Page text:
The intent of this study is to determine what sorts of images are considered more interesting by which demographic
groups. Specifically, we attempt to identify images whose interestingness ratings are influenced by the demographic
attribute of the viewer’s gender. To that end, we use the data from an experiment where 18 participants (9 women and 9
men) rated several hundred images based on “visual interest” or preferences in viewing images. The images were
selected to represent the consumer “photo-space” - typical categories of subject matter found in consumer photo
collections. They were annotated using perceptual and semantic descriptors.
In analyzing the image interestingness ratings, we apply a multivariate procedure known as forced classification, a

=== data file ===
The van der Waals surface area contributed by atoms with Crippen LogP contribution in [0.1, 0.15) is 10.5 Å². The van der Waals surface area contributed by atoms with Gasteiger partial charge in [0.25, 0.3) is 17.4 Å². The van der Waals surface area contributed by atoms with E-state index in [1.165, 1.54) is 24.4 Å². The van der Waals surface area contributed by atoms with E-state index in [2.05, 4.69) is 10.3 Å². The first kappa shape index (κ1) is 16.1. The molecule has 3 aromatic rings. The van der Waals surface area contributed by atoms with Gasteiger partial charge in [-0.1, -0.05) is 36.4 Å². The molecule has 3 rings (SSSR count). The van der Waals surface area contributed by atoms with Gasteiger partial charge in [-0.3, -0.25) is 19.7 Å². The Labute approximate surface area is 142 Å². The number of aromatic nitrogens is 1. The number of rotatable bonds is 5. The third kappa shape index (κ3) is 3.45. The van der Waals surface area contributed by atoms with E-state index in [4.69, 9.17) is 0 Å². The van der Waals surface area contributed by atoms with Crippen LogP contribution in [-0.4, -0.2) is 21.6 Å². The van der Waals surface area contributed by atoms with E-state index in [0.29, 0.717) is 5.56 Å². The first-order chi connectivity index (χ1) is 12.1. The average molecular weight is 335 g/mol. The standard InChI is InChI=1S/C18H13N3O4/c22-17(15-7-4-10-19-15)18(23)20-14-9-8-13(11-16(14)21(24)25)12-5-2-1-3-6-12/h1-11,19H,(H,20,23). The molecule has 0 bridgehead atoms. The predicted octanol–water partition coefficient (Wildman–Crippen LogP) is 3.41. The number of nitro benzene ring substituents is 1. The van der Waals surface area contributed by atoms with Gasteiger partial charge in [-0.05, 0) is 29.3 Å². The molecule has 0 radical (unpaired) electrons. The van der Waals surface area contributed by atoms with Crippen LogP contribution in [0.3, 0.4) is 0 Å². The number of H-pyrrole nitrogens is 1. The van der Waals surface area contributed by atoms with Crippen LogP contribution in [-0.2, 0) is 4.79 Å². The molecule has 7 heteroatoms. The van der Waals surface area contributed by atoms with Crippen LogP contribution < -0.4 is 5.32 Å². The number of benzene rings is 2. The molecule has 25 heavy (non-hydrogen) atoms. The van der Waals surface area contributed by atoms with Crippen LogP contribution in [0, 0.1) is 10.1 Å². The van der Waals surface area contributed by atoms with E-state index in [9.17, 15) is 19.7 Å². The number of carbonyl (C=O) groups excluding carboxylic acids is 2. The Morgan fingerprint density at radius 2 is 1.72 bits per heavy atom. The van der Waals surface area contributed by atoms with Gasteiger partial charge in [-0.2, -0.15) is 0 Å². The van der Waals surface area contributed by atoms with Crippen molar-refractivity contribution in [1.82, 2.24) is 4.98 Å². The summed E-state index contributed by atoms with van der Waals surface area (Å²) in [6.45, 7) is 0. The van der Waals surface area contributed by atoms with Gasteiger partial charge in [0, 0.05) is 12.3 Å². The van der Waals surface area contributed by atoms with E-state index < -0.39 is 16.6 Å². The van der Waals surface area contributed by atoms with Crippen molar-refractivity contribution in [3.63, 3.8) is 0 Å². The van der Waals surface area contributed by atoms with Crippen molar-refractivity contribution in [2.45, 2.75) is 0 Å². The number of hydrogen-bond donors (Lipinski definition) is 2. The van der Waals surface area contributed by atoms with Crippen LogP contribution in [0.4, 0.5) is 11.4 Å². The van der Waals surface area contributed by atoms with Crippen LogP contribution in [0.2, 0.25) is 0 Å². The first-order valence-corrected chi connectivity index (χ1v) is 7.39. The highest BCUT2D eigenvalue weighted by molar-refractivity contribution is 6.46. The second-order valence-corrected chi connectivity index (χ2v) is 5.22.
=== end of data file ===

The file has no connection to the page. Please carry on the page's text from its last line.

feature of dual scaling, a discrete analogue of principal components analysis (similar to correspondence analysis). This
particular analysis of ratings (i.e., ordered-choice or Likert) data enables the investigator to emphasize the effect of a
specific item or collection of items. We focus on the influence of the demographic item of gender on the analysis, so
that the solutions are essentially confined to subspaces spanned by the emphasized item. Using this technique, we can
know definitively which images’ ratings have been influenced by the demographic item of choice. Subsequently,
images can be evaluated and linked, on one hand, to their perceptual and semantic descriptors, and, on the other hand, to
the preferences associated with viewers’ demographic attributes.